The billionaire philanthropist who kickstarted a $10 million campaign to impeach President Donald Trump is linked to class action lawsuits against oil companies, according to a Monday report.
Two officials inside Democratic moneyman Tom Steyer’s nonprofit group NextGen were briefed in 2015 on the strategy behind a legal crusade against various oil producers, the Daily Mail report notes. Steyer, a well-heeled environmentalist, has repeatedly denied any involvement in campaigns to sue companies like Exxon.
The report shows that NextGen Chief Operation Officer Dan Lashof and the group’s attorney David Weiskopf received a memo marked “privileged and confidential” from Matt Pawa, an activist attorney who is spearheading a state-based investigation against various oil companies. The memo raises questions about how deeply Steyer’s group is involved in the probes.
Oakland, San Francisco and New York began pursuing lawsuits against major oil companies in early 2016 to flesh out the degree to which they were contributing to greenhouse gas levels. San Francisco announced it would sue companies like BP, Chevron, Exxon and others, shortly after Steyer provided city’s mayor with a $30,000 campaign donation.
The San Francisco lawsuit, which was fashioned on a model used to pillory tobacco companies, would require energy providers to create an abatement fund designed to finance infrastructural programs to staunch increases in the city’s water levels. Activists believe greenhouse gasses from Exxon and Chevron are causing seal levels to rise.
Pawa claimed in the memo that the litigants don’t have to win the lawsuit to come out the victor. “[S]imply proceeding to the discovery phase of a global warming case … would be significant’ for activists,” the memo claims, because it would give activists and their legal teams access to many of Chevron and Exxon’s internal documents.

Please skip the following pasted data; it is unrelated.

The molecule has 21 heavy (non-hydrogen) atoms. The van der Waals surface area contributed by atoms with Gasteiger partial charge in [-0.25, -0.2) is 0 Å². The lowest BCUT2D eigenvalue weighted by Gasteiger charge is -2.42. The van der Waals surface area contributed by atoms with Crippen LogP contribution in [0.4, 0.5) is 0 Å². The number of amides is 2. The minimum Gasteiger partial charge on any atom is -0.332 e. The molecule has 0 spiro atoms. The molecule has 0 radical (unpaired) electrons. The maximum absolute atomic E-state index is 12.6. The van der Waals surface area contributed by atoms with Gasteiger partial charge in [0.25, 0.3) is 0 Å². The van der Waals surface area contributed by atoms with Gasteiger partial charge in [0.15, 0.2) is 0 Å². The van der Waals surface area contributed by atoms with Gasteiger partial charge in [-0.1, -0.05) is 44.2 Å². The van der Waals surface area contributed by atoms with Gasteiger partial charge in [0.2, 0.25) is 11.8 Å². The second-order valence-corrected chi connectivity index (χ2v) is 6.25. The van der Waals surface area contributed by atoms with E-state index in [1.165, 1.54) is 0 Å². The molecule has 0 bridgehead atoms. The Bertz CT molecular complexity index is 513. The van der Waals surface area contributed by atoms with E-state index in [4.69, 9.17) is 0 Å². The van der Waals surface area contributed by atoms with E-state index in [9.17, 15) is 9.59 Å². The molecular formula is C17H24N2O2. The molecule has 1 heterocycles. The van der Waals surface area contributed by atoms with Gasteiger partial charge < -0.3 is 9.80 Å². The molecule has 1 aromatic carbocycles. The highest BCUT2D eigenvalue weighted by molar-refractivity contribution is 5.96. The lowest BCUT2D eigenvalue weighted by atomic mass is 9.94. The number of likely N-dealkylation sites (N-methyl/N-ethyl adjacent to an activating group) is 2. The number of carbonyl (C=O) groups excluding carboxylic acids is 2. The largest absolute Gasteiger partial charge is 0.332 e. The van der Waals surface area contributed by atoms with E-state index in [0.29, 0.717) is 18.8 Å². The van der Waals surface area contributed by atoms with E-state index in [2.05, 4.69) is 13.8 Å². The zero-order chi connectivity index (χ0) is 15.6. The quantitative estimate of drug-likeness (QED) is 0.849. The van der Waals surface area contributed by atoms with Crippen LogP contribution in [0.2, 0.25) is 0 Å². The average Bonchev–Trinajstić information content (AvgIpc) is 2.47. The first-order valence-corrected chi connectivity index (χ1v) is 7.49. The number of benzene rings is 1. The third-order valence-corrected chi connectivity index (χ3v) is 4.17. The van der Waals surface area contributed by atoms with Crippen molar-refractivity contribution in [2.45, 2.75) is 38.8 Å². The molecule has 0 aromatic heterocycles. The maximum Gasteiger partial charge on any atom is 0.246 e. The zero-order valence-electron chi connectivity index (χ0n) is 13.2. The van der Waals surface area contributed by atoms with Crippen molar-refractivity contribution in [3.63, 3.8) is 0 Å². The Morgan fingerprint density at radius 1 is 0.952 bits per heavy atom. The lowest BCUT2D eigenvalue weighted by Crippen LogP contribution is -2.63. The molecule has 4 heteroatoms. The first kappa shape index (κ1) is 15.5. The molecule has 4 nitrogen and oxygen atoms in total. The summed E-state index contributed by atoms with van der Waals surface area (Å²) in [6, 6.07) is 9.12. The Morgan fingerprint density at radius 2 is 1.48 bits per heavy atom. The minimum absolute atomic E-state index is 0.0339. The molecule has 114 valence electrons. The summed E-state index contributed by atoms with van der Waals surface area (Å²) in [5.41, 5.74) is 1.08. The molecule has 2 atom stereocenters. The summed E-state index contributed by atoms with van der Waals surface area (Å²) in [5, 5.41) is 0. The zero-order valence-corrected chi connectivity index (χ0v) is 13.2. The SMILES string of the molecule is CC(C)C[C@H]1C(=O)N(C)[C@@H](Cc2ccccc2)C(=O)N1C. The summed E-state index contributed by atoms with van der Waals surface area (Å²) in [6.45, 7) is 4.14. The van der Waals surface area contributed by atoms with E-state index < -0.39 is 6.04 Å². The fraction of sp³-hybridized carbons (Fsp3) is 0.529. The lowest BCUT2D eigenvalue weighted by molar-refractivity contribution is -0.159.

“Industry has withheld for years documents regarding their involvement in a campaign of deception and denial,” the memo notes, adding that activists who pursued the tobacco industry during the 1980s used discovery to weed out documents unrelated to the initial probe.
“Just obtaining such documents gave the Tobacco litigation an unstoppable momentum, here to obtaining industry documents would be a remarkable achievement that would advance the case and the cause,” the memo stated.
InsideClimate, a media outlet known for promoting the anti-Exxon campaign, published a series of reports in 2015 meant to draw parallels between fossil fuel companies and the tobacco industry. The federal government filed suit against tobacco companies in 1999, which eventually led to a conviction and millions of dollars being paid out.
NextGen did not respond to The Daily Caller News Foundation’s request for comment in time for the publication.
Steyer, who made his billions as a wealth fund manager at Farallon Capital, has faced criticisms in the past over allegations that he is involved with New York Attorney General Eric Schneiderman’s two-year long investigation into Exxon’s record on climate change. The Democratic AG’s probe was based on findings from a report from InsideClimate.
Some conservatives believe Schneiderman is using a legal trickery to hide emails and communications with wealthy donors and various environmental groups. The New York Post obtained an email in September 2016 that indicated he was trying to set up a phone call with Steyer to discuss political contributions to a “governor” race in the context of the state’s oil industry lawsuit.
“Eric Schneiderman would like to have a call with Tom regarding support for his race for governor … regarding Exxon case,” the NY AG’s office wrote in the email, which was eventually transferred to Steyer’s scheduler.
Steyer, a supporter of Hillary Clinton’s presidential run, has also been active in politics. He spent nearly $86 million, for instance, in a losing bid to get Democrats elected in 2016. Steyer’s contributions that year dwarfed those of fellow billionaire Sheldon Adelson, a conservative who pledged $47 million in donations to Republican candidates.
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